I’ve just read two books, recently released in beautifully tooled hardback. As I was reading them, I’d close them momentarily to gaze on their covers, which become meditative if you let them. The first, Clara and the Sun, is from my all-time favourite author, Nobel Laureate, Zazuo Ishiguro…his ninth book. The other, Piranesi, is only the second novel of an increasing favourite of mine, Susanna Clarke, author of the amazing Jonathan Strange & Mr Norrell.
Clarke’s story, Piranesi, is a fantasy set in an alternative universe. Ishiguro’s story is almost sci-fi, set in the near-future. Yet, something links these books, unalike though they are. The narrators express themselves with an almost stilted, careful politeness and are both concerned to a high degree with loneliness, and what they can remember.
Although they were only born a few years apart, Clarke and Ishiguro have very different stories. Ishiguro came to England from Japan when he was five. His mother had been in Nagasaki when the atomic bomb was dropped, and was very slightly injured. His father, oceanographer, brought his family to the UK for work.
After university, Clarke worked in publishing, especially editing cookery books, while she secretly began her first novel in her spare time. “I had a kind of waking dream,” she says, “about a man in 18th-century clothes in a place rather like Venice, talking to some English tourists. And I felt strongly that he had some sort of magical background – he'd been dabbling in magic, and something had gone badly wrong.’ She sold the unfinished manuscript to Bloomsbury in early 2003, after two publishers rejected it as unmarketable. Bloomsbury were so sure the novel would be a success that they offered Clarke a £1 million advance. After promoting her book, she fell ill with chronic fatigue syndrome, and it’s taken her a long time to write a second. And, even though Jonathan Strange and Mr Norrel was a huge success, Clarke has not yet fully been given her due, unlike Ishiguro.
Very early on, it because clear that Ishiguro would be a writer. In primary school he recalls creating…a character called Mr. Senior, which was the name of my friend’s scoutmaster. I thought this was a really cool name for a spy. I got into Sherlock Holmes around then in a big way. I’d do a pastiche of a Victorian detective story that began with a client arriving and telling a long story. But a lot of the energy went into decorating our books to look exactly like the paperbacks we saw in the shops—drawing bullet holes on the front and putting quotations from newspapers on the back; “Brilliant, chilling tension.” —Daily Mirror.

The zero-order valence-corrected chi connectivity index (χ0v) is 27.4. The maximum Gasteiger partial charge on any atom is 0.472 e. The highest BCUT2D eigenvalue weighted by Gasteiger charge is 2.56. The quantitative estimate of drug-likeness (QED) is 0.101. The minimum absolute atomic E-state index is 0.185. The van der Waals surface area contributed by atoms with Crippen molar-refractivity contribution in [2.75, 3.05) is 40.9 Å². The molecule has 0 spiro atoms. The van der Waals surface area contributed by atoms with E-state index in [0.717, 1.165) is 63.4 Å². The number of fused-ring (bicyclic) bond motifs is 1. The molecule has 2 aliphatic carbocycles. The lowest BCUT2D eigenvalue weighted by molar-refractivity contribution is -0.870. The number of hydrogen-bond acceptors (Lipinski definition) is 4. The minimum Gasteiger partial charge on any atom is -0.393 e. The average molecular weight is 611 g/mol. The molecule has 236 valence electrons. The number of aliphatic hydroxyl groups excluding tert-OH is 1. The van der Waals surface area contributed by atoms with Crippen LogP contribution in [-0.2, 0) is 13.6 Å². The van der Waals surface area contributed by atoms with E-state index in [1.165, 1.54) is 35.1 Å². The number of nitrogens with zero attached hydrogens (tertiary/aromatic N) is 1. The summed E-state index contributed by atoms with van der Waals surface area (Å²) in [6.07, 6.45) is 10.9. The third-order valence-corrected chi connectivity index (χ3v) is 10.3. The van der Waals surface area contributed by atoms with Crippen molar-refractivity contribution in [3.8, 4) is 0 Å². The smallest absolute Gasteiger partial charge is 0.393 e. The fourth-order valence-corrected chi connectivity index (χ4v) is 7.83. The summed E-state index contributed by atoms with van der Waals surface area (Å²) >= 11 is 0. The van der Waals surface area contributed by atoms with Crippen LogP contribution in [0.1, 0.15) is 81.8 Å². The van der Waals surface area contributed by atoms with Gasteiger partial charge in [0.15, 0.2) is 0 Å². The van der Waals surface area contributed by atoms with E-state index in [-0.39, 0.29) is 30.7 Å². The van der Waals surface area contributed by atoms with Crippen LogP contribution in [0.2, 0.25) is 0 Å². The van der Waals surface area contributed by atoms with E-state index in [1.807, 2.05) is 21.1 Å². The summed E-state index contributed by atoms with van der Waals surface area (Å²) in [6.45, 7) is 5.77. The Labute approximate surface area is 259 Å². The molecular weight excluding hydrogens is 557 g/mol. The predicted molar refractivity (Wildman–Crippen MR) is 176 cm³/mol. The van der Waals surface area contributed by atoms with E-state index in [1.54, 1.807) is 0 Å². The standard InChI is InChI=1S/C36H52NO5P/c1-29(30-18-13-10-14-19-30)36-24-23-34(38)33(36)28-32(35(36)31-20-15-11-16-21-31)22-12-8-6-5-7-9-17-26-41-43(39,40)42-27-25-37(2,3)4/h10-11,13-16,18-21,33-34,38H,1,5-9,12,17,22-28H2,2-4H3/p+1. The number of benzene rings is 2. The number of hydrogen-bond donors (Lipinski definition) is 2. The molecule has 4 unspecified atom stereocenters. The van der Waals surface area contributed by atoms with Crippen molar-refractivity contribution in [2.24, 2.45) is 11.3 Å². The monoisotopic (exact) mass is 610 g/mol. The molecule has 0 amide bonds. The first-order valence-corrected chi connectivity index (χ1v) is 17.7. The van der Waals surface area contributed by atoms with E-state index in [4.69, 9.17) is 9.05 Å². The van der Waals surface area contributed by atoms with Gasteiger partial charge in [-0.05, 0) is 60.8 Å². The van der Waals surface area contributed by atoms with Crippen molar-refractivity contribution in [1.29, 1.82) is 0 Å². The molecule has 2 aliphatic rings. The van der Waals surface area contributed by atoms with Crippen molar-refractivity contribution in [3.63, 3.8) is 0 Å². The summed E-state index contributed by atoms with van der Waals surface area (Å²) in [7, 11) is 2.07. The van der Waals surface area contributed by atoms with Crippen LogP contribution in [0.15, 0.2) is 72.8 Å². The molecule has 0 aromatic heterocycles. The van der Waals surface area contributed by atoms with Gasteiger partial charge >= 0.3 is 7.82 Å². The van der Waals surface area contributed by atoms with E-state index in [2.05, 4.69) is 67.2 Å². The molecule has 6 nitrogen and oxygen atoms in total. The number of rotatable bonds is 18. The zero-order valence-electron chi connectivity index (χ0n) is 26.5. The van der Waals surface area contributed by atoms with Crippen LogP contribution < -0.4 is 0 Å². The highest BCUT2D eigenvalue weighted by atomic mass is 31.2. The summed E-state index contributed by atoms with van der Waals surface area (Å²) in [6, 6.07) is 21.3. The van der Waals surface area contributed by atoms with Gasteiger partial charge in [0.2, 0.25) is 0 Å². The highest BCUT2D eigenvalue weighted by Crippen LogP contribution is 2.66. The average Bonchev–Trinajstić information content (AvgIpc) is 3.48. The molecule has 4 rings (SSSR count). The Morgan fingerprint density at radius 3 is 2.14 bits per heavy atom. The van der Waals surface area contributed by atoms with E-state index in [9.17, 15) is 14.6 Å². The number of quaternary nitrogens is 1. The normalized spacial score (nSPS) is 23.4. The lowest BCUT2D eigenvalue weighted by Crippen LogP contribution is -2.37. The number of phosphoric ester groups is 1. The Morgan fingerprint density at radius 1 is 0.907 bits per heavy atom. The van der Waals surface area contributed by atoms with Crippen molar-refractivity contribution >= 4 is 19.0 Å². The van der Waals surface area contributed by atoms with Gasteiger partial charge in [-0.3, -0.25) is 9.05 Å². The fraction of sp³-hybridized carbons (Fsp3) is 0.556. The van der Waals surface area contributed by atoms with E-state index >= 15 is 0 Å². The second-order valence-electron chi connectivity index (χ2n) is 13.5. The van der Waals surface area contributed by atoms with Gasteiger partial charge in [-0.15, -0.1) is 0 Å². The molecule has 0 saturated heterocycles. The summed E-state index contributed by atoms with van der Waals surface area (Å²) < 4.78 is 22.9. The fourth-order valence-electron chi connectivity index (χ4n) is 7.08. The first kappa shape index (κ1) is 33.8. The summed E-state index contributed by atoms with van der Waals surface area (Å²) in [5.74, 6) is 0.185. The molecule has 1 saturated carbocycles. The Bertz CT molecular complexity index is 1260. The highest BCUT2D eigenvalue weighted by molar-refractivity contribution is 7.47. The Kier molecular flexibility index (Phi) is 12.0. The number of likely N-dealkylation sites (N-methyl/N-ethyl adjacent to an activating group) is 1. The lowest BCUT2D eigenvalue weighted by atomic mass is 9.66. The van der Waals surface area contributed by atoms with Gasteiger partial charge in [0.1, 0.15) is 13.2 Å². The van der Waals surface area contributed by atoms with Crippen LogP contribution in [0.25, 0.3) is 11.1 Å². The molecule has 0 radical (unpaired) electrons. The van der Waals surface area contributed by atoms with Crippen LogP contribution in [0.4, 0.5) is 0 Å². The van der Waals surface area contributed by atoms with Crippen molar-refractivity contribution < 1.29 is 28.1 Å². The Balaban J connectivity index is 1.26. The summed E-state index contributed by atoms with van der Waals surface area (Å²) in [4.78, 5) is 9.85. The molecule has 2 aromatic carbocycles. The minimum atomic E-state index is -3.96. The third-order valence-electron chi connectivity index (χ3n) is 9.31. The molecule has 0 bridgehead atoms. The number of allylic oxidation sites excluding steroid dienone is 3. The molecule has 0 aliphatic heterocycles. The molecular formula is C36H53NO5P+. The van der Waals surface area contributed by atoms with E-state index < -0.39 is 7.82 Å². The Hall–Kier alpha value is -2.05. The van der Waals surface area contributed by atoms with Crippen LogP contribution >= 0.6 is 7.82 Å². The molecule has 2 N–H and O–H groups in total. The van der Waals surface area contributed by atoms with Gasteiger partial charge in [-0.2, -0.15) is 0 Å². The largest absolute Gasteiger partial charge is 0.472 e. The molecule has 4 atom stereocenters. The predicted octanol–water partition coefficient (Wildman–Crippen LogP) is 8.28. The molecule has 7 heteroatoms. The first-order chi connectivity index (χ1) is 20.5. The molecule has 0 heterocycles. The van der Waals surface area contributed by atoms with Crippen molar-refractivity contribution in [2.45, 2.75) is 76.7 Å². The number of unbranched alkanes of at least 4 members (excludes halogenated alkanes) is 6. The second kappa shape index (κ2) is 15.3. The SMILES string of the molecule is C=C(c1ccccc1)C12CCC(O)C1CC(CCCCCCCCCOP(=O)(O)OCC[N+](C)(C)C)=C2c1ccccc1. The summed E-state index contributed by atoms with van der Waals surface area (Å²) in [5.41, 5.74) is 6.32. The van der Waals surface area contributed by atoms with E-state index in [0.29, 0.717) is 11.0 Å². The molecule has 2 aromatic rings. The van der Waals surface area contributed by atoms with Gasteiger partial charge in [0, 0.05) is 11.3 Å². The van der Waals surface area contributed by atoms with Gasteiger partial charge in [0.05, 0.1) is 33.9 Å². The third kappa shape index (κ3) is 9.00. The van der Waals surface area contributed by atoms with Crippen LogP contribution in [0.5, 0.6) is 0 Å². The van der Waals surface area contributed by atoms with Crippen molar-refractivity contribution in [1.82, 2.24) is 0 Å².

As a teenager, Ishiguro describes himself as a… “guitar-playing hippie.” After finishing his degree, he worked with homeless people in London, until…”almost by accident, I came across a little advertisement for a creative-writing M.A. taught by Malcolm Bradbury at the University of East Anglia. Today it’s a famous course, but in those days it was a laughable idea, alarmingly American.” Out of that MA came his first book, A View of Pale Hills, set in Nagasaki.
copyright Andrew Testa
“I tend to write the same book over and over,” Ishiguro admitted in a 2015 interview with the Guardian. On most fronts, his books couldn’t be more different. But there are themes he returns to time and again…how we witness things…perceive things…and how this affects our memory. And then there is this somewhat formal and stilted narrating voice that most of his characters have. For all this to work, he employs ‘unreliable narrators’.
In his second book, Artist in a Floating World, Masuji Ono used to be a respected artist but now the 2ndWW is over, he recalls his past subjectively, ignoring the grim reckoning that has followed the horrors of Nagasaki and Hiroshima. Ono’s guilty secrets centre on guilt, and they come to haunt him as he tries to marry off his daughter.
The Remains of the Day (1989) won the Booker Prize and is a glorious film. Lord Darlington’s butler, Stevens, has given his life for ‘the house’, without ever realising…or admitting…two things – that the housekeeper is in love with him, and that he’s been in service to a Nazi sympathizer.